Posted: 14/01/2015 at 20:29
Jane, all the above suggestions have merit. Cats, especially if sourced from a farm are highly effective predators when it comes to rabbits, and a terrier will also, have huge fun chasing and sometimes catching rabbits. I lived right in the sticks in the middle of a wood some years ago, the dogs (spaniels) ignored the rabbits, the cat(who adopted us), kept the rabbits under control and we rarely bought any food for it. It would eat an adult rabbit on the lawn almost every day.
Rabbit resistant planting is the best way to start the garden, protect young trees and shrubs with rabbit guards, easily obtainable, or chicken wire, wrapped around the stems.
It will take a year for the rabbits to learn this is a dangerous place, they are not as stupid as they look, but the word gets round trust me.
Rabbit proofing such a large area, would be very expensive, and probably ineffective, so choose area's away from the edges of the grounds, start near the house where a dog will happily roam, and create plant free area's around any beds you create. This has the effect of leaving open spaces, rabbits prefer to feed near cover, it's safer. Open area's are easier to predate in, so you rarely see a rabbit in the open, other than those with a death wish.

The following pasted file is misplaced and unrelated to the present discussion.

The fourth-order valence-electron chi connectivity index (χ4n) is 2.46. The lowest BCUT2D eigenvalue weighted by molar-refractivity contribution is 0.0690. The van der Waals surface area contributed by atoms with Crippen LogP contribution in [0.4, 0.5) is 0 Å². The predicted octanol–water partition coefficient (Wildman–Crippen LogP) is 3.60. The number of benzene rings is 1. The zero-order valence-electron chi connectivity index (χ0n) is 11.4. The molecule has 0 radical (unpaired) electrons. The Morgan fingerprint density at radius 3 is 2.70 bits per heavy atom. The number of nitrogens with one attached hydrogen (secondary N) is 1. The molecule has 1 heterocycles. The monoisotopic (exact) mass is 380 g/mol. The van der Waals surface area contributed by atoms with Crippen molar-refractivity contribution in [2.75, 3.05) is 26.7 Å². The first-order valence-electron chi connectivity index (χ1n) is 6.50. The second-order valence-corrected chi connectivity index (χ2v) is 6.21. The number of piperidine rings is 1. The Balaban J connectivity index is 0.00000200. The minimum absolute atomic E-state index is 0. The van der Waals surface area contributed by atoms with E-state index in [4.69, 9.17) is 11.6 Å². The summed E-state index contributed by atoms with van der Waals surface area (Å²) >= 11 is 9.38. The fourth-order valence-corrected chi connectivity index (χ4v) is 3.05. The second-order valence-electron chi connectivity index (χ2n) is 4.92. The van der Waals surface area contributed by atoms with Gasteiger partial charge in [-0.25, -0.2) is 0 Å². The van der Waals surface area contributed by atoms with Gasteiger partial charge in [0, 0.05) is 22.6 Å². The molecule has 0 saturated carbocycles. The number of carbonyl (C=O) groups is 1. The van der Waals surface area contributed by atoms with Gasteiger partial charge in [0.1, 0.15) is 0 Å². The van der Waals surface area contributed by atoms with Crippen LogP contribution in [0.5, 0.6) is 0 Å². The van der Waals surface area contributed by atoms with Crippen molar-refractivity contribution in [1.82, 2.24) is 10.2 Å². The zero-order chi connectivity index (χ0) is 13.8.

Go slowly, and you'll soon find out what works and what doesn't. Just remember, rabbits love cover, so leave space. We don't have many birds of prey that will take an adult rabbit, but the smaller ones are another thing, the youngsters will be the main problem.
Finally, if your'e up for it, get a gun licence for pest control, they are easier to obtain than people realize, and learn to use it. A .22 is the best with silencer and scope. They are easy to use, but get some lessons if you do go for it, safe handling of firearms is essential.
It all may take a year or two, but with such a large area, it'll be huge fun and get more interesting as time passes.